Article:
Published: June 10, 2021 on our newsletter Security Fraud News & Alerts Newsletter.
Just to prove they mean business, the threat actor behind the LinkedIn data scraping event released two million user profiles for free on the dark web. The remaining five million user profiles are being auctioned by the hacker for an unknown amount they hinted would be a “four-digit ($$$$) minimum price.” LinkedIn says the data being sold was scraped together using information that’s already publicly available and not the result of yet another data breach. Some of that information includes full names, email addresses, workplace, job title, phone numbers, and other data that’s work related. In the wrong hands, this data can lead to highly targeted, highly effective spear phishing attacks.
Data Scraping and Spear Phishing
Data scraping is the process of gathering bits of data available from various sources, from data breaches to social media and other publicly posted platforms like LinkedIn profiles. Bad actors cobble together complete profiles on users that are valuable to those looking to exploit that information for their own gain. For LinkedIn members, this could mean harmful spear phishing attacks are on the way.
Spear phishing uses gathered information from many sources, including data scraping, for targeted email phishing attacks. These emails can target a specific individual or an organization and appear to be from a trusted source. The goal of spear phishing is often one of two main objectives: steal data for malicious purposes including fraudulent funds transfers and other theft, or install malware on a targeted user’s device. This can result in spreading ransomware and other viruses throughout a company’s data systems.
Protecting Against Spear Phishing Attacks
Educate employees of all levels to spot spear phishing and other email attacks before it’s too late. Training staffers to recognize and report attacks is invaluable since they are often the first line of defense against attackers.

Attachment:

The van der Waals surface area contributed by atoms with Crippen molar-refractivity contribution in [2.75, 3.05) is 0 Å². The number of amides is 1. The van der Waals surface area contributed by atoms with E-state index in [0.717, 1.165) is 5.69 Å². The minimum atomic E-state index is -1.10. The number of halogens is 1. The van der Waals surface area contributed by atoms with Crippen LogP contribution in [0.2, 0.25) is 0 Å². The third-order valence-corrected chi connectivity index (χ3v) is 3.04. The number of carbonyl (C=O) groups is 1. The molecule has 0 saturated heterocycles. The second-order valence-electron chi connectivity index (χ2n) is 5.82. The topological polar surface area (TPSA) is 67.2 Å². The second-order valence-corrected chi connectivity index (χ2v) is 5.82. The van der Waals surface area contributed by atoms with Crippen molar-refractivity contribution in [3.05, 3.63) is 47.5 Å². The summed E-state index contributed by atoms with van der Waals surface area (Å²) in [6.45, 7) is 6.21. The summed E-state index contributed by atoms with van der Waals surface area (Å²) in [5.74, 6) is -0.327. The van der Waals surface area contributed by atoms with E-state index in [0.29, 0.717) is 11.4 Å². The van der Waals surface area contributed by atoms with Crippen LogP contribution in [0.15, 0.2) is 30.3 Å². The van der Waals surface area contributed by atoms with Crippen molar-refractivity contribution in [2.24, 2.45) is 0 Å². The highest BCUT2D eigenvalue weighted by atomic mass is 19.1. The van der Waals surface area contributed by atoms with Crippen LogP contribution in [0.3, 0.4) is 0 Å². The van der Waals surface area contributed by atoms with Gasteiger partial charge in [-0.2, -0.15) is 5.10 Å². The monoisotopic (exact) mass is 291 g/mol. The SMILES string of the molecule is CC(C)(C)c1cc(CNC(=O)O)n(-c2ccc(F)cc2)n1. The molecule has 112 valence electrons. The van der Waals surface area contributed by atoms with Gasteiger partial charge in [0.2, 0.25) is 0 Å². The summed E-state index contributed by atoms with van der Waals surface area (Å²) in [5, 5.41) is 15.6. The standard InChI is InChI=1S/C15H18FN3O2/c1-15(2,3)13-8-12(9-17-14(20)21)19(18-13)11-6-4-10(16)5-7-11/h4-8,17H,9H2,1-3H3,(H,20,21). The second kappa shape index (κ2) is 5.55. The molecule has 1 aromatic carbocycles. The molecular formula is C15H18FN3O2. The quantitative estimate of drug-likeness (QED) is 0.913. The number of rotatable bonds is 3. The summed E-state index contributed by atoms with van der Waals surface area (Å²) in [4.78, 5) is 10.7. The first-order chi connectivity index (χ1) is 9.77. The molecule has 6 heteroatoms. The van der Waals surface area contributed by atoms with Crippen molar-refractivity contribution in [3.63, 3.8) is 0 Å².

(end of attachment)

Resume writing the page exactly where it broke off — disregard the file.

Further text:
Be wary of all emails, especially from those from senders you don’t know. Those addressing an individual by name and/or job title should also be scrutinized, especially if they stress urgent actions like a wire transfer are needed.
Never open attachments or follow links in an email without first verifying the sender. Place a phone call using a known and trusted phone number, a new and separate email message, or paying a visit to the sender’s desk to confirm.
Avoid posting too much information on company social media sites like LinkedIn. Being vague about job titles and responsibilities can help avoid spear phishing.
Establish verification procedures, both internally and with business banks, which require a phone call or personal meeting before a large wire transfer can be done.
Use 2FA (two factor authentication) or MFA (multifactor authentication) for vendors and employees alike. Establishing these protocols helps ensure only those who are legitimately whom they say they are can help keep bad actors from sneaking in.
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